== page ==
Sunday, November 23, 2014

Talk on Prayer and Gratitude

This is the talk (sermon) I gave today in the Potomac Midsingles Ward. 

The Prophet Joseph Smith once said that one of the greatest sins of which the Latter-day Saints would be guilty is the sin of ingratitude.” I presume most of us have not thought of that as a great sin.

While a member of the Presiding Bishopric, then Bishop Henry Eyring said, “Gratitude is a feeling of appreciation and thankfulness for blessings or benefits we have received. As we cultivate a grateful attitude, we are more likely to be happy and spiritually strong. We should regularly express our gratitude to God for the blessings He gives us and to others for the kind acts they do for us.
“To find gratitude and generosity when you could reasonably find hurt and resentment will surprise you. It will be so surprising because you will see so much of the opposite: people who have much more than others yet who react with anger when one advantage is lost or with resentment when an added gift is denied.
“Whatever we get soon seems our natural right, not a gift. And we forget the giver. Then our gaze shifts from what we have been given to what we don’t have yet.”
In the book, “All These Things Shall Give Thee Experience” by Elder Neal A Maxwell, he states-
There is little doubt… that a goodly portion of our pride proceeds from some assumptions we make about ourselves and our lives- assumptions that are at first soothing but very wrong. We think, for instance, that we “own” ourselves. It is perfectly true that our individual identity is guaranteed, that we are agents for ourselves, and so forth- but this truth, when it is torn away from other realities, gives us a very lopsided view of things. Without the ransoming atonement of the Savior, we would be stranded souls, doomed to die with no hope of the resurrection of or individual immortality. We were literally purchased by Jesus. Quite true, we do not yet have to acknowledge that reality, though someday we will. Nor are we now even forced to follow the conditions that the Purchaser laid down. So in a sense, we are quite free to do as we please, just as if we were our own. But it is a terrible illusion, an illusion that will be shattered by His second coming and the judgment. Meanwhile, the illusion is kept alive because some want to believe it. CLOSE QUOTE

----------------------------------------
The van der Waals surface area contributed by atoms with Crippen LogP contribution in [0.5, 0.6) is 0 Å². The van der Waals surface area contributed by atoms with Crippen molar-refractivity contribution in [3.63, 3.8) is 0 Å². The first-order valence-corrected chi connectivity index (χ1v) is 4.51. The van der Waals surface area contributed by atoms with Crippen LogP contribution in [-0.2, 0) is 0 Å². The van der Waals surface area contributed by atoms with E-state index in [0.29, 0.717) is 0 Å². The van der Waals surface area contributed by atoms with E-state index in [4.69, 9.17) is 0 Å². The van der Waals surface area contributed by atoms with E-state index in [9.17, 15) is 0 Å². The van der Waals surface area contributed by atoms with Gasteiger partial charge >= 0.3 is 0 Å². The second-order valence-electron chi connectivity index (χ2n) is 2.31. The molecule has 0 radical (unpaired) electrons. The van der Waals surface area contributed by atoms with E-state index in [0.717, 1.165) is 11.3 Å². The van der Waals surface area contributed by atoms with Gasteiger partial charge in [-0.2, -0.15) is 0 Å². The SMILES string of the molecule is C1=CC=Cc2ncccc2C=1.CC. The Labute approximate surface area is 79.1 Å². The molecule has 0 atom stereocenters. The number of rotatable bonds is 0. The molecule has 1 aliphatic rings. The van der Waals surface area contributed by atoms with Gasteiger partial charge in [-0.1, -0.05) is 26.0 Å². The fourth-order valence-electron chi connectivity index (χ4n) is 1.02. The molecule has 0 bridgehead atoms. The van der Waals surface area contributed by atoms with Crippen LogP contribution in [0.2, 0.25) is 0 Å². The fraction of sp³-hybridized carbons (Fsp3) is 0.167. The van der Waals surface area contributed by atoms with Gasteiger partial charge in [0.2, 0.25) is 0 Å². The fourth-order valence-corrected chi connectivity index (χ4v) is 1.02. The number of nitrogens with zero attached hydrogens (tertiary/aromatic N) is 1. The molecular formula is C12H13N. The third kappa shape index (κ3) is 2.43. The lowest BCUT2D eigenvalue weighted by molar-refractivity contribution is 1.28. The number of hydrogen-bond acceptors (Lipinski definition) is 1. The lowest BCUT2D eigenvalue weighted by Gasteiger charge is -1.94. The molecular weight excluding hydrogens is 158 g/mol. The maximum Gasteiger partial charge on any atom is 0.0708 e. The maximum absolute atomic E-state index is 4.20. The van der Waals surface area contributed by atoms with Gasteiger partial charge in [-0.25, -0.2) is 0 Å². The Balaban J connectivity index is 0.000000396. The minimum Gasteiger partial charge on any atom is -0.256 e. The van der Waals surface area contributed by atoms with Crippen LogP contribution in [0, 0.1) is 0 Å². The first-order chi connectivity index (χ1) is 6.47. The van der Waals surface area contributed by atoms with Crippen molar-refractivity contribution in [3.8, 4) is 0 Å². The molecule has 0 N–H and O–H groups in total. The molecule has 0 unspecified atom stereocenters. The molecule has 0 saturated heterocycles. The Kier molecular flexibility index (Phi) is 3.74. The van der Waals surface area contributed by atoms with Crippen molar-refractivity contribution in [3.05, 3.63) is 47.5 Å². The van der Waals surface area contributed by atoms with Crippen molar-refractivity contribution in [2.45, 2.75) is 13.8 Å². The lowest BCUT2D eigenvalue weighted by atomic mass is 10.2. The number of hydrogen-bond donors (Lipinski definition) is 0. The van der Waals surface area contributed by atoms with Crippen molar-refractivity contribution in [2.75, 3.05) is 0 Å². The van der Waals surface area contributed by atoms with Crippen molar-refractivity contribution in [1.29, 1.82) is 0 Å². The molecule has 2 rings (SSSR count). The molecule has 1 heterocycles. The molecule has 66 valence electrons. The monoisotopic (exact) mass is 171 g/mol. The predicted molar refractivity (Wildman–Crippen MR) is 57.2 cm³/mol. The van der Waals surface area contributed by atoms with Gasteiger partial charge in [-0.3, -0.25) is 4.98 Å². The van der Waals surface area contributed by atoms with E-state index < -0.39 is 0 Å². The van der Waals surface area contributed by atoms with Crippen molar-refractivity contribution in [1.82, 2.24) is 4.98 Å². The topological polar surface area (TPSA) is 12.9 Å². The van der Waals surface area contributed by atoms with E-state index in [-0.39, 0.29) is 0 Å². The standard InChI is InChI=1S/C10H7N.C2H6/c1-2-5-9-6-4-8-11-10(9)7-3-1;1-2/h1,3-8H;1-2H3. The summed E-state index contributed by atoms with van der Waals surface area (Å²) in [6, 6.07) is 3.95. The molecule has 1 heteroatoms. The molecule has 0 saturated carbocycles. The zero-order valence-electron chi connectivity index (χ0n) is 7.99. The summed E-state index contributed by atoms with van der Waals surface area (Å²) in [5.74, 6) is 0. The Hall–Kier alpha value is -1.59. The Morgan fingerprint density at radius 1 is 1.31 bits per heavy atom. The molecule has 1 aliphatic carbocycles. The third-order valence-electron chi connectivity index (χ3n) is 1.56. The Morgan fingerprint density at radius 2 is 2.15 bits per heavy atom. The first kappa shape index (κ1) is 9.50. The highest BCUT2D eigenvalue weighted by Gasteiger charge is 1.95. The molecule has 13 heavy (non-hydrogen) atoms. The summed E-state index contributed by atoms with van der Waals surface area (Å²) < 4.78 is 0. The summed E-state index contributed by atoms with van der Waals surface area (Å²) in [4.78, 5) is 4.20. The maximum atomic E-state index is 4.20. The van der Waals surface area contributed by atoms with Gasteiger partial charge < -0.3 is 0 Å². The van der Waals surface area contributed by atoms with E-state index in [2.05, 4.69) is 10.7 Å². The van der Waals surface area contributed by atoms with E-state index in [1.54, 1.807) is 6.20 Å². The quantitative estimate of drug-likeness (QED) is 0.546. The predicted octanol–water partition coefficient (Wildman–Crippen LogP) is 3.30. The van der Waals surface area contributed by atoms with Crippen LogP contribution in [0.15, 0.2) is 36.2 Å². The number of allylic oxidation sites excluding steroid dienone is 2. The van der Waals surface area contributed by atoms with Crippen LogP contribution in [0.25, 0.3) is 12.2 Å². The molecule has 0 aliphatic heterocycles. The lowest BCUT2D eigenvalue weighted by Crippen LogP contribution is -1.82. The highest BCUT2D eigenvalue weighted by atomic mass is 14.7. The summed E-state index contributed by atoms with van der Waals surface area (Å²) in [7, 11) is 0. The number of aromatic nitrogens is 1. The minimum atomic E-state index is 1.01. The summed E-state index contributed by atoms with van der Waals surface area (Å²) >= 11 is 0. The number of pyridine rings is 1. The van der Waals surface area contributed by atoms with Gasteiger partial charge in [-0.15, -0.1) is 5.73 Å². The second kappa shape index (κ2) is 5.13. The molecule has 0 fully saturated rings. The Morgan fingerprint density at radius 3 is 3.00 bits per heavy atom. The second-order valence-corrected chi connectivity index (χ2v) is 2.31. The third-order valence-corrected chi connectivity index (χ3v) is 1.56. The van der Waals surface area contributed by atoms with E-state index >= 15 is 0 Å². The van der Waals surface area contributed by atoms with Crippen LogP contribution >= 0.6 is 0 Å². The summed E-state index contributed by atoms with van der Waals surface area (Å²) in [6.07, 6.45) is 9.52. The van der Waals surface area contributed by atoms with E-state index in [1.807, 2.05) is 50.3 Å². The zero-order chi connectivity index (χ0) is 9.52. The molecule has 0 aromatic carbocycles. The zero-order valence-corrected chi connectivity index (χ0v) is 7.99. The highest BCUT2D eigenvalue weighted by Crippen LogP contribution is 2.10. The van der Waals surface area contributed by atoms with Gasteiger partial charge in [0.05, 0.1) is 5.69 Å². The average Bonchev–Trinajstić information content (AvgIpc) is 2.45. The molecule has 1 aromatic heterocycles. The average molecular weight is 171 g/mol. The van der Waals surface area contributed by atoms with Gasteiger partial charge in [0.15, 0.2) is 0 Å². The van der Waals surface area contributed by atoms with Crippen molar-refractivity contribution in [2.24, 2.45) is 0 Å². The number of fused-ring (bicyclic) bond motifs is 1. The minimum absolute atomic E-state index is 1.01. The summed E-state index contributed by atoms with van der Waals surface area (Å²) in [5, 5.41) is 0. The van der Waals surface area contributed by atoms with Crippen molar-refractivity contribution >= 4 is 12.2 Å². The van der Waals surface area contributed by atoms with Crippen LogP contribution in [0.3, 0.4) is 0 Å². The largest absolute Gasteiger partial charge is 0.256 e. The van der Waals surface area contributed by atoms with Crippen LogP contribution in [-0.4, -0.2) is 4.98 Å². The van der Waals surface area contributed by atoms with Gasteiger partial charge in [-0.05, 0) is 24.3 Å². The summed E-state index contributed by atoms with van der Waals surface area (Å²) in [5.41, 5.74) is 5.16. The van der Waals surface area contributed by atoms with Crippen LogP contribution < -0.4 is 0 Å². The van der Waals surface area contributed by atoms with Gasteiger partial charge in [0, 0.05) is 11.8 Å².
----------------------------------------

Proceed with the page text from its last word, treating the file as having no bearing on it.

We have a natural resistance to feeling owned. To not want to give the Lord credit for our personal accomplishments. We want to believe that we are responsible for all that we have. We want the credit for our talents, time, and possessions.
“This illusion underwrites the false assumptions that we make about our time, our talents, and our possessions that each of us sees as “mine.” We may even feel noble when we give of our time and means, and we are apt to be somewhat grumpy if anyone, especially a prophet, reminds us that all that we have belongs to God anyway.”
And are we thankful? Do we properly express our gratitude for all that the Lord has given us?
We must give credit to the Lord through our obedience, and by thanking Him through prayer. The Lord does not ask us for monuments or gifts. He only asks us to pray and obey.